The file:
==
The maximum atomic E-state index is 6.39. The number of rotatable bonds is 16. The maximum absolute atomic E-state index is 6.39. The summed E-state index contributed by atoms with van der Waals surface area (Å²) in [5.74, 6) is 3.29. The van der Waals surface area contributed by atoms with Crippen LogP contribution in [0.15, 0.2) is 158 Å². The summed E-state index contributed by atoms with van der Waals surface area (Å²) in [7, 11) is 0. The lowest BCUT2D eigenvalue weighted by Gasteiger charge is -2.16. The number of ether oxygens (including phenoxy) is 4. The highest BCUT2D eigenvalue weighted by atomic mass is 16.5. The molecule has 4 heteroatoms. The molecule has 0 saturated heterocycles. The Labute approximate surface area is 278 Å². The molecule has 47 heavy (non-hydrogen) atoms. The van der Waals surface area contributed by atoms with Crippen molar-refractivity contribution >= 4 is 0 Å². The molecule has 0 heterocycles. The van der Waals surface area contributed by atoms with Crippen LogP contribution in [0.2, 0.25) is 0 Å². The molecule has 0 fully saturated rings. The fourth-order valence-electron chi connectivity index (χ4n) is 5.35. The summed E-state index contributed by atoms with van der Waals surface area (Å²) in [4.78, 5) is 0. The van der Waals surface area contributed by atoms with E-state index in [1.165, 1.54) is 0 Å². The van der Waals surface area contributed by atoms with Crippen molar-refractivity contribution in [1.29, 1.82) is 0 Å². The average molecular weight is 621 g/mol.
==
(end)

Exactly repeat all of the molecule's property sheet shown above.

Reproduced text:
The maximum atomic E-state index is 6.39. The number of rotatable bonds is 16. The maximum absolute atomic E-state index is 6.39. The summed E-state index contributed by atoms with van der Waals surface area (Å²) in [5.74, 6) is 3.29. The van der Waals surface area contributed by atoms with Crippen LogP contribution in [0.15, 0.2) is 158 Å². The summed E-state index contributed by atoms with van der Waals surface area (Å²) in [7, 11) is 0. The lowest BCUT2D eigenvalue weighted by Gasteiger charge is -2.16. The number of ether oxygens (including phenoxy) is 4. The highest BCUT2D eigenvalue weighted by atomic mass is 16.5. The molecule has 4 heteroatoms. The molecule has 0 saturated heterocycles. The Labute approximate surface area is 278 Å². The molecule has 47 heavy (non-hydrogen) atoms. The van der Waals surface area contributed by atoms with Crippen molar-refractivity contribution >= 4 is 0 Å². The molecule has 0 heterocycles. The van der Waals surface area contributed by atoms with Crippen LogP contribution in [0.2, 0.25) is 0 Å². The molecule has 0 fully saturated rings. The fourth-order valence-electron chi connectivity index (χ4n) is 5.35. The summed E-state index contributed by atoms with van der Waals surface area (Å²) in [4.78, 5) is 0. The van der Waals surface area contributed by atoms with E-state index in [1.165, 1.54) is 0 Å². The van der Waals surface area contributed by atoms with Crippen molar-refractivity contribution in [1.29, 1.82) is 0 Å². The average molecular weight is 621 g/mol.